If you’ve had the chance to look away from your class notes and at the news over the past few weeks, you’ve undoubtedly heard about the Zika virus. You may have even had family members ask about the virus and if you, as a future health care provider, are concerned about the recent outbreaks. Consider this your SparkNotes for the Zika virus:
What is the Zika virus?
The Zika virus is a species of virus that is spread through the bite of an infected mosquito. It takes anywhere from 2 to 7 days after being bitten by an infected mosquito for symptoms to manifest. Symptoms of Zika virus infection include a mild fever, skin rash and conjunctivitis (red eyes). Normally, these symptoms last 2 to 7 days and are self-limiting — they go away without requiring treatment. However, there has been an increasing number of reported cases of microcephaly (unusually small heads) in babies born to mothers in infected regions as well as the number of cases of Guillain-Barré syndrome. There is currently no cure for Zika virus and the only way to prevent infection is to prevent the mosquito bite.1, 2, 3
Where is the Zika virus now?
Although relatively unknown to the general population until its most recent outbreak originating in Brazil, the Zika virus is not new to the world. It owes its name to the Ugandan forest where it was first isolated from a rhesus monkey in 1947.1, 4 Today, the distribution of the Zika virus is found throughout much of Africa, Southeast Asia, the Pacific Islands, as well as many Caribbean islands and Central and South America, as depicted in the graphic below taken from the CDC.
Image credit: CDC.6
Is it contagious? How does it spread?
The World Health Organization (WHO) has reported that the Zika virus “has been isolated in semen” and the Center for Disease Control (CDC) has reported cases of transmission of the Zika virus via blood and sexual contact.5, 7 However, by far the most common cause of infection is through the bite of an infected mosquito. To date, the only cases of Zika virus infection in the United States have been in individuals who traveled to endemic areas or who have had intimate contact with someone who was infected.
Can Zika virus spread to the continental United States?
The Aedes species mosquito is the Zika virus’s primary vector. The distribution of the mosquito is quite prevalent in the South United States as well as much of the east coast. This is the same mosquito that carries Dengue fever and Chikungunya. Both of these disease have occurred in the US but are quite rare.8, 9 So it is possible for Zika virus to spread to the continental United States, but unlikely to occur.
Image credit: CDC.9
What is the connection between Zika virus and microcephaly?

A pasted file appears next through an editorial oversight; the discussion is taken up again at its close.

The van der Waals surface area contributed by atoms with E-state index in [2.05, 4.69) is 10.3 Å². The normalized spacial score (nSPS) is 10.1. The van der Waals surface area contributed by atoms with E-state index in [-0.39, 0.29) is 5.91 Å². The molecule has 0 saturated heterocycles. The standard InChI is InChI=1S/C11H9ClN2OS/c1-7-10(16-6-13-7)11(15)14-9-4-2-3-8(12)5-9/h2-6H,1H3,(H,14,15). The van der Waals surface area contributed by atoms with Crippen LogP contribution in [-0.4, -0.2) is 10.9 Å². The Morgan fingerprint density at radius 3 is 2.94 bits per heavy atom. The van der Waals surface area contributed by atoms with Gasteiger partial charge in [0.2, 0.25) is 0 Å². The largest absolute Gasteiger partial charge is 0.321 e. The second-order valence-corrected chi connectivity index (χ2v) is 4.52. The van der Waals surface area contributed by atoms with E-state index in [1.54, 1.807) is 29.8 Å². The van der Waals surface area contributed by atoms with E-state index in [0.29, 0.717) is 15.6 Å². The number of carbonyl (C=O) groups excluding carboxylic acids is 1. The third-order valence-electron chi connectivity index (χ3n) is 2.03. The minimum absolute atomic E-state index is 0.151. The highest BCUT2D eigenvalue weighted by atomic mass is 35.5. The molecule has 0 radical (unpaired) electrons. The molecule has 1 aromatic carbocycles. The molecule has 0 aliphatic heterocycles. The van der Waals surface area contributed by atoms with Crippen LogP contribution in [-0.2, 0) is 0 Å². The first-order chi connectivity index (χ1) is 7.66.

Microcephaly is a rare neurological condition where a child’s head is significantly smaller than heads of other children of the same age and sex.10 It can results in a continuum of symptoms ranging from mild developmental delays to severe motor and intellectual deficits, like cerebral palsy.11 There are many causes of microcephaly including congenital infections caused by a number of bacteria and viruses. This correlation between the outbreak of Zika virus and the sharp increase in the rate of microcephaly in affected areas point to a causal relationship that congenital infection, or mothers who are infected when pregnant, may cause microcephaly in their infants. Thus, pregnant women or women who are planning on becoming pregnant are advised not to travel to endemic areas.
What is Guillain-Barré Syndrome and why is it associated with the Zika virus?
Guillain-Barré Syndrome (GBS) is an autoimmune reaction that attacks the peripheral nervous system. Your immune system produces antibodies against specific cellular markers found on the exterior of invading bacteria and viruses. Sometimes these cellular markers closely resemble or may mimic similar markers found in your peripheral nervous system. So instead of attacking the invading pathogens your body attacks itself. The Zika virus may be yet another cause of GBS. Symptoms of GBS include weakness or a tingling sensation in the legs that may spread to the upper limbs and upper body.12 These symptoms may worsen are can potentially spread to the diaphragm. Up to 30 percent of people with GBS require temporary help breathing via a ventilator.13
What is currently being done to combat Zika virus?
The World Health Organization Director-General declared that the epidemic “constitutes a public health emergency of international concern.” Currently, there is no ‘”justification for restrictions on travel or trade to prevent the spread of Zika virus” and “the most important protective measures are the control of mosquito populations and the prevention of mosquito bites in at-risk individuals, especially pregnant women.”14 As such, scientists are working on a new method of decreasing the population of mosquitoes through a sterilization technique that utilizes nuclear radiation. However, even releasing a huge number of sterile males into the wild would take a few months to reduce the population.15
In conjunction with the sterilization techniques, Sanofi, a French multinational pharmaceutical company, said that its vaccine division would “use its expertise in developing vaccines for similar viruses such as yellow fever, Japanese encephalitis and, most recently, dengue’” to combat Zika.16 In the meantime, both the CDC and WHO advise that the best way to prevent infection with Zika virus is to prevent mosquito bites. Although there is no way to prevent all mosquito bites, insect repellent sprays that contain DEET have been proven to be the most effective.17
For more information, please review the following online resources:
- Center for Disease Control and Prevention- Zika Virus
- World Health Organization- Zika Virus
- CDC- Help Control Mosquitoes That Spread Dengue
Photo credit: Image by Mark Minge.